Project SYNCERE, a local nonprofit focusing on science, technology, engineering, and math (STEM) learning for youth, will soon celebrate its 10th anniversary since being founded by three African American engineers in 2009. Project SYNCERE will commemorate its 10th anniversary by hosting the inaugural Power of Ten gala on Oct. 10.
“Project SYNCERE is an organization that I started 10 years ago with two friends. We were really interested in figuring out how to get more young people, specifically from underserved communities in Chicago, exposed and excited about careers in engineering,” said Jason Coleman, co-founder and executive director of Project SYNCERE. “10 years ago, STEM wasn’t a very popular subject and it wasn’t the buzz word that it is today. We saw the need for more young people to have opportunities for exposure and to have opportunities to realize that there is a whole world out there where they can be the creators of technology and the things that are changing our world.”
Over the last 10 years, Project SYNCERE has grown to be one of the largest STEM educational providers in Chicago and has a team of over 25 people that serve nearly 4,000 students annually, according to information provided by Project SYNCERE.
All year long, Project SYNCERE operates its E-CADEMY program which offers students an opportunity to bridge their learning from middle school through high school to prepare them for college and entrance into engineering careers, according to information provided by Project SYNCERE.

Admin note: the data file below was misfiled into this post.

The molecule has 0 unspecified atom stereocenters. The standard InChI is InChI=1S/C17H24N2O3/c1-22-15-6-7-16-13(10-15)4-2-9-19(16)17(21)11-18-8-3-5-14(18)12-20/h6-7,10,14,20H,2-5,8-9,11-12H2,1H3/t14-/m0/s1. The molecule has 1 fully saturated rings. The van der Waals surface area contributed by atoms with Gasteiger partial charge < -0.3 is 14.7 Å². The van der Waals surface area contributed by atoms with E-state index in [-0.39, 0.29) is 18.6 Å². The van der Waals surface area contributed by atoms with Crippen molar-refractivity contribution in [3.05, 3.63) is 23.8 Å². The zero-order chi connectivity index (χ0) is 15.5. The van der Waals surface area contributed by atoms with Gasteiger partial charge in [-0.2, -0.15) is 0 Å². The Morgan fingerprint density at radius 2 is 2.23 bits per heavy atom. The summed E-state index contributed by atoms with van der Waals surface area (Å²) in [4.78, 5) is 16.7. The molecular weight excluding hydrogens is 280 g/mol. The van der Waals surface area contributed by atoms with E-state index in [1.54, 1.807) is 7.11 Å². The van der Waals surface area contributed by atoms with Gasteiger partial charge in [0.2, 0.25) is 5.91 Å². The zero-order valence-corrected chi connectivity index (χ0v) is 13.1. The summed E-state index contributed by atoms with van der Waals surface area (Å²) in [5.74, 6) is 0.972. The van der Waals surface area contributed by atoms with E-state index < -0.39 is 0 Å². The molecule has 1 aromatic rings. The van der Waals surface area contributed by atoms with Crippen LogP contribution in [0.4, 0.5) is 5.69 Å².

Additionally, Project SYNCERE launched the ENpowered Games which is an engineering competition for middle schoolers that attracts hundreds of students from Chicago’s south and west side communities each year.
“Growing up, I never knew what an engineer was but I was lucky enough to be able to go to college and be able to study engineering and become an engineer. We really wanted to give more young people those opportunities that we didn’t have,” said Coleman.
Besides exposure to engineering and other STEM careers, Project SYNCERE is unique in that it is led by three black men who have worked as professional engineers. Coleman said growing up, he never saw a black engineer and had very few mentors as he navigated through college and broke into the workforce.
“While working in corporate American for roughly nine years, I was the only African American working on any of my teams and that was a problem for me,” said Coleman. “We created Project SYNCERE to ensure that young people who come from our communities and who look like us have the opportunities to thrive.”
Students who participate in programming provided by Project SYNCERE can see first hand that a career in engineering is attainable for African Americans and receive mentoring from Coleman, the other cofounders, and Project SYNCERE staff members.
“We are three African American men who are really passionate about improving the conditions of our community through education,” said Coleman.